The Great Property Management Black Hole of 2016

Real Strategix have been providing temps for the Property Management industry for almost 3 years.  The last 6 months our revenue has increased dramatically – which is great for us but not great for the industry.

I have spoken to many contacts from employees seeking work, industry trainers, current employees and Principals to try and get to the bottom of the Great Property Management Black Hole of 2016 (that is what I am calling it anyway).

Upon my latest SEEK search for a Property Management position in Brisbane, 166 jobs came up.  The average salary for the last 10 jobs posted was $52,800.

What does this tell us?

  1. There are more Real Estates opening/expanding that the industry cannot staff.
  2. The salary package is not attractive enough
  3. Property Managers are unexpectedly leaving the industry.
  4. There is too much competition and Property Managers can jump from one job to the next provided there are more job openings.

I will address each of the options above individually and let you make the final judgment.

  1. There does seem to be a new Real Estate agency opening on every corner or new shopping village, this I agree. There is also an industry gain of Property Management agencies opening. These agencies do not generate sales.

Many of these agencies operate from home. They hire virtual assistants and generally have lower overhead costs. Thus, increased cost savings gives them the means to hire a part-time Property Manager. It should be noted that many of these Principals are Property Managers themselves.

They SHOULD not but because of lower overhead, many can reduce their fees and cover the additional wage.  These types of roles are very attractive as they are often “work from home” or “between school hours” which entices many Mums.

2. Salary package – Some of us look for the one thing in a salary package that means more to their situation than just $$$$$. It could be:

  • Hours of work
  • Flexibility
  • More quality time

You may think it is unrealistic but many people including myself, would take less money to have a good employer allow me to go to my son’s Easter concert at 2pm and divert the mobile phone any day!

However, this comes back to having good support staff.  As we know just because you turn your phone off at 5pm does not mean your day tomorrow will be any easier.  This brings me to my next point: “Department Support” which ultimately involves the Principal and Operations team.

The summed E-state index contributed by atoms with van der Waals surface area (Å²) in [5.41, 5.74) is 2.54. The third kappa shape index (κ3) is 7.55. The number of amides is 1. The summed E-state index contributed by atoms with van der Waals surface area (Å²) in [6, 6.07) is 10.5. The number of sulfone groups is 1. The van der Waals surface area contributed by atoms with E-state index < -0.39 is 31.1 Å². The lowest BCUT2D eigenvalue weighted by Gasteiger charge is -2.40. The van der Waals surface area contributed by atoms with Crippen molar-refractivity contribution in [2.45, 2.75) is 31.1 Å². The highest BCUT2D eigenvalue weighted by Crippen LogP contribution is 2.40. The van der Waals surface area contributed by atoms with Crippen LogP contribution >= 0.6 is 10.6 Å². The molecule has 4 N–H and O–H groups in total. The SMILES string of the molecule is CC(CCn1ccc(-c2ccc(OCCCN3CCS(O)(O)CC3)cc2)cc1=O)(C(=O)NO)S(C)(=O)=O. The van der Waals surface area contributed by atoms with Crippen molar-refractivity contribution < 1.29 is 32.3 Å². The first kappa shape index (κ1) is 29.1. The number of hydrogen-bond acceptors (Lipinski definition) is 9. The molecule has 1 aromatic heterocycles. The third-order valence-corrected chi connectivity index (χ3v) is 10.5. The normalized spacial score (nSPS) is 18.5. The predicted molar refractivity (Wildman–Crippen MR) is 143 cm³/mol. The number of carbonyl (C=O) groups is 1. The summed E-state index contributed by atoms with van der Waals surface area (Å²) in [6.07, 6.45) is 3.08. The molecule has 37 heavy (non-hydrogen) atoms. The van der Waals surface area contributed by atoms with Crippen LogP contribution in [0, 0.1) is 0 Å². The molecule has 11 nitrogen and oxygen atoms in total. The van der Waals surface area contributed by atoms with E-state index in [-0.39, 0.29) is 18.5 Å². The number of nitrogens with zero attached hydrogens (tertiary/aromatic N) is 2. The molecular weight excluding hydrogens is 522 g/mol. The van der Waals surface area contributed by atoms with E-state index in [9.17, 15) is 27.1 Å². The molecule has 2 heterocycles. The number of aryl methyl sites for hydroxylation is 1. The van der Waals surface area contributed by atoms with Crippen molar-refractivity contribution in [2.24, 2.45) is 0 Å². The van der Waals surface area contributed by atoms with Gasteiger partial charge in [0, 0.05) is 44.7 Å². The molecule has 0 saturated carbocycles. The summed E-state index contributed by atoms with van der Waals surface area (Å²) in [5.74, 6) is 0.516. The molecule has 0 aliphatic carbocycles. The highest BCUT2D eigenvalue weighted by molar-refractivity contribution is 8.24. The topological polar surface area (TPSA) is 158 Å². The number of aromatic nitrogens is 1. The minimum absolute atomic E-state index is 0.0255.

Salary package does not just mean a flat wage. Principals need to be more creative in enticing a Property Manager they do not want to lose. A few suggestions are as follows:

  • Company car which is open for personal use
  • Incentives regardless of KPI’s or new managements
  • 1% to 2% revenue incentive for top performing Property Managers

I can assure you a great Property Manager will stay if he or she is invested in the company.

3. You will not keep good Property Management staff if you do not support and provide them with the training and systems they need to function in a stable and happy environment. Plain and simple.  The key lies in getting the Principal to understand this.

Unfortunately opening their eyes to this fact is a large reason that Property Mangers walk out of jobs.  The constant requests for assistance and systems then being repetitively turned down will always make a good team member walk. Hence, the many job opportunities.

4. The amount of job openings suggests that a Property Manager can leave your company after only 3 weeks, find a new job and simply indicate a “travel gap” in their resume.

From my observation, many Principals still hire Property Managers who have had 5 jobs in the last 12 months. This is because they prefer hiring permanent employees over temps at least until the right person is found.

All of these come down to one question, “Why do people temp?”

Traditionally, people become temps because they are either looking for permanent work or recently relocated. For women, they could be expecting and prefer reduced work hours.

Then you have the “Professional Temp” who makes more money than a permanent or regular employee.

Professional Temps have greater flexibility in their time. They can take vacations whenever they want. Unlike permanent employees, Professional Temps have the option of walking away from the portfolio once the contract has ended.

By all means this is not an ideal way to live as temp work is of course, temporary. But lately much has been said about the benefits of outsourcing work. Job designations such as trust account managers to routine inspection officers have been popularly outsourced to third party service providers.

Is professional temping then the new way to outsource?

Is this why we are ridiculously busy?  Are owners now becoming used to not having one particular person to deal with? One week it could be Tina, followed by Tracey and then Scott a week later?

Is this the new “normal”?

Lauren Kropp

Director – Real Strategix